Chief Pritchett said, “Absolutely. I’m not asking for you to give me something you don’t have or to take away from anybody else, and I’m not looking to be treated any different. I’m just looking to be sure that we can protect everybody. And I’m not just asking for Rescue Fire Company. If Hurlock or Eldorado or anybody else in the county needs this, what do they need to go through to ask for more?”
An original purchase of supplies by the county, Mr. Pritchett said, allocated 500 masks to each local fire company. RFC’s supply has been depleted, he said.
Mr. Newcomb said records show that RFC received not only their 500 masks, but also bought an additional 1,000.
“That was at the start of April,” Chief Pritchett said.
Ms. Nagel offered 50 masks, 50 face shields and 15-20 gowns, saying, “Would that be enough to get you through for right now?”

“It’s not going to get us through, it’s going to help,” Chief Pritchett said, noting that there are 50 active members on the roster of RFC, who could consume those supplies in one call.
“Are all 50 people running calls?” Ms. Nagel asked.
“Yes, ma’am, not every day, but they randomly do, yes,” Chief Pritchett said.
Mr. Travers asked Ms. Lane about the composition of a shipment of supplies that had arrived that day, but a list of contents was not available at the meeting.
Before the vote on the original motion to fulfill the entire request from RFC, Mr. Travers amended it, saying if all the supplies were not available immediately, the request should be filled as soon as they are.

Mr. Newcomb said, “DES, they list what they can give them right now to get by, I guess based on their inventory.”
Mr. Pfeffer said, “This brings up something that I’ve been bringing up continuously since March and April. And that’s the fact that I have been asking, how are we sitting on supplies? The DES has been continuously reporting to the county manager that we have great sources, we can get stuff when we need it. I’ve seen when companies have approached us, with stuff, on hand, of masks and other PPE. And DES has turned it down. So, we are in the midst of the hardest time right now, of this pandemic…I’m really concerned that our DES administration has fallen by the wayside and not performed properly.”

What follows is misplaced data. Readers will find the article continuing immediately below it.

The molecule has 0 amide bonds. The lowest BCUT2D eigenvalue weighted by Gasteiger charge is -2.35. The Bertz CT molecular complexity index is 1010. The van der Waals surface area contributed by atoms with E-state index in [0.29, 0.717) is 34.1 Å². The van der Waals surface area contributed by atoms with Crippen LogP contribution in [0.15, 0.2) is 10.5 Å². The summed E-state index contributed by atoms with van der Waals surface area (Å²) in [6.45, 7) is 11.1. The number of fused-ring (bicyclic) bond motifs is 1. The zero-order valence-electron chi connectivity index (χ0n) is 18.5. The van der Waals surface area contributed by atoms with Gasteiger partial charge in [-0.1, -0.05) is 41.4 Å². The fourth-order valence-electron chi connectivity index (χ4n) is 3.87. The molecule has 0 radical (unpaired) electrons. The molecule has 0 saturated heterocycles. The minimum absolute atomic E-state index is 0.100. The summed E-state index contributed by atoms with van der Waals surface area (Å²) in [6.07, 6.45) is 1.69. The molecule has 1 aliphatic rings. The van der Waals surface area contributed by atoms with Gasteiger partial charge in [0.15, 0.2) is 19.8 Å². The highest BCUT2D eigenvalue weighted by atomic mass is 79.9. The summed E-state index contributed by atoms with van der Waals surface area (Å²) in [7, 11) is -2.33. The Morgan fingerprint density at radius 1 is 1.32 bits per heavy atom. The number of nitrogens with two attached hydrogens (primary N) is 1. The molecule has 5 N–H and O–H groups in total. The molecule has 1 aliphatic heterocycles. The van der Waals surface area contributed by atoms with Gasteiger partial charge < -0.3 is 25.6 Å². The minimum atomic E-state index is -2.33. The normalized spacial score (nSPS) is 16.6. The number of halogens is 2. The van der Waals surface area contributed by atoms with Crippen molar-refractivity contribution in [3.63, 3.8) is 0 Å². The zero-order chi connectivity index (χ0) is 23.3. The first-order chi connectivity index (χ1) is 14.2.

Mr. Pfeffer said he believed the county manager should examine the process and make sure that career providers have all that is necessary to do their jobs safely.
“You’re saying you know our department has turned down PPE?” Mr. Newcomb asked.

“I’ve seen orders from MES, which is one of the main suppliers, and have offered thousands of masks and other items and our DES has said no,” Mr. Pfeffer replied. “We had a building built, just for PPE. Any time we could have put our hands on anything, we should have been purchasing it and stockpiling it. Now we’re getting into situations where we’re saying we’re low? Unacceptable.”
Mr. Newcomb said, “Where did you get your information from, that we turned it down? I don’t like hearsay, you got documentation?”
“Sure,” Mr. Pfeffer said. “I can get a copy of the MES voucher.”
After the measure for fulfilling RFC’s full request failed, Mr. Newcomb said, “I’m not going to put our employees on full jeopardy of not having full supplies.”

Ms. Nagel said, “I’ll make a motion to accommodate Rescue, by giving what DES says that they can accommodate with at this time.” The motion passed 5-0.
Mr. Newcomb told Chief Pritchett that, in the future, RFC should send requests for equipment to DES, which will then forward them to the council.